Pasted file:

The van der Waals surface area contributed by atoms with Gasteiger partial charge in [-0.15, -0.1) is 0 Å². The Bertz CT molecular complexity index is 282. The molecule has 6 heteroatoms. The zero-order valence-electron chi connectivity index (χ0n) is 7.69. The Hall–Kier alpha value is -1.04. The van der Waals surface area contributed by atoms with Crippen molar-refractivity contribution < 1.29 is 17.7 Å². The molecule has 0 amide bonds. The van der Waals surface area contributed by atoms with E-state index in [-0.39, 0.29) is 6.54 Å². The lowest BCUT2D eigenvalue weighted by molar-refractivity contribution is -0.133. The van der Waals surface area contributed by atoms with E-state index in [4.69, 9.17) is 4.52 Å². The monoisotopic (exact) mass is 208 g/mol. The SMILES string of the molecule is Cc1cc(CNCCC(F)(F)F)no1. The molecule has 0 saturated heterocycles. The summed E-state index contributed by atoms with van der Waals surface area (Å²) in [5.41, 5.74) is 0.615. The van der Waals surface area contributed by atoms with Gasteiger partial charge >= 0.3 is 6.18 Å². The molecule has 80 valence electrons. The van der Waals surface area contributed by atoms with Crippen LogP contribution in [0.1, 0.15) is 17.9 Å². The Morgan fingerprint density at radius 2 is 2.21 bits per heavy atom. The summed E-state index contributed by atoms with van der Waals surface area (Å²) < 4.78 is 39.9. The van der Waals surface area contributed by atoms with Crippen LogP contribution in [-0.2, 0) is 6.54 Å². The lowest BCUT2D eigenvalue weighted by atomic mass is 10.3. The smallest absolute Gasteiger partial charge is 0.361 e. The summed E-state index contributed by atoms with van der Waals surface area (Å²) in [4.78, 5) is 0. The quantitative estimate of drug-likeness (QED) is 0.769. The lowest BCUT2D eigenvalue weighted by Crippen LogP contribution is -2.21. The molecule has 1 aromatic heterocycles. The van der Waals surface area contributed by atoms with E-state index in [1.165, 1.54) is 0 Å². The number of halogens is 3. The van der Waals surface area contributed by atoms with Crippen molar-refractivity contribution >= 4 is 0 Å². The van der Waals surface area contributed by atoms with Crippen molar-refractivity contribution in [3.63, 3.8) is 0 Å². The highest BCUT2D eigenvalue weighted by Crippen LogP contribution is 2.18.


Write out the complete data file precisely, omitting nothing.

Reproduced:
The van der Waals surface area contributed by atoms with Gasteiger partial charge in [-0.15, -0.1) is 0 Å². The Bertz CT molecular complexity index is 282. The molecule has 6 heteroatoms. The zero-order valence-electron chi connectivity index (χ0n) is 7.69. The Hall–Kier alpha value is -1.04. The van der Waals surface area contributed by atoms with Crippen molar-refractivity contribution < 1.29 is 17.7 Å². The molecule has 0 amide bonds. The van der Waals surface area contributed by atoms with E-state index in [-0.39, 0.29) is 6.54 Å². The lowest BCUT2D eigenvalue weighted by molar-refractivity contribution is -0.133. The van der Waals surface area contributed by atoms with E-state index in [4.69, 9.17) is 4.52 Å². The monoisotopic (exact) mass is 208 g/mol. The SMILES string of the molecule is Cc1cc(CNCCC(F)(F)F)no1. The molecule has 0 saturated heterocycles. The summed E-state index contributed by atoms with van der Waals surface area (Å²) in [5.41, 5.74) is 0.615. The van der Waals surface area contributed by atoms with Gasteiger partial charge >= 0.3 is 6.18 Å². The molecule has 80 valence electrons. The van der Waals surface area contributed by atoms with Crippen LogP contribution in [0.1, 0.15) is 17.9 Å². The Morgan fingerprint density at radius 2 is 2.21 bits per heavy atom. The summed E-state index contributed by atoms with van der Waals surface area (Å²) < 4.78 is 39.9. The van der Waals surface area contributed by atoms with Crippen LogP contribution in [-0.2, 0) is 6.54 Å². The lowest BCUT2D eigenvalue weighted by atomic mass is 10.3. The smallest absolute Gasteiger partial charge is 0.361 e. The summed E-state index contributed by atoms with van der Waals surface area (Å²) in [4.78, 5) is 0. The quantitative estimate of drug-likeness (QED) is 0.769. The lowest BCUT2D eigenvalue weighted by Crippen LogP contribution is -2.21. The molecule has 1 aromatic heterocycles. The van der Waals surface area contributed by atoms with E-state index in [1.165, 1.54) is 0 Å². The number of halogens is 3. The van der Waals surface area contributed by atoms with Crippen molar-refractivity contribution >= 4 is 0 Å². The van der Waals surface area contributed by atoms with Crippen molar-refractivity contribution in [3.63, 3.8) is 0 Å². The highest BCUT2D eigenvalue weighted by Crippen LogP contribution is 2.18.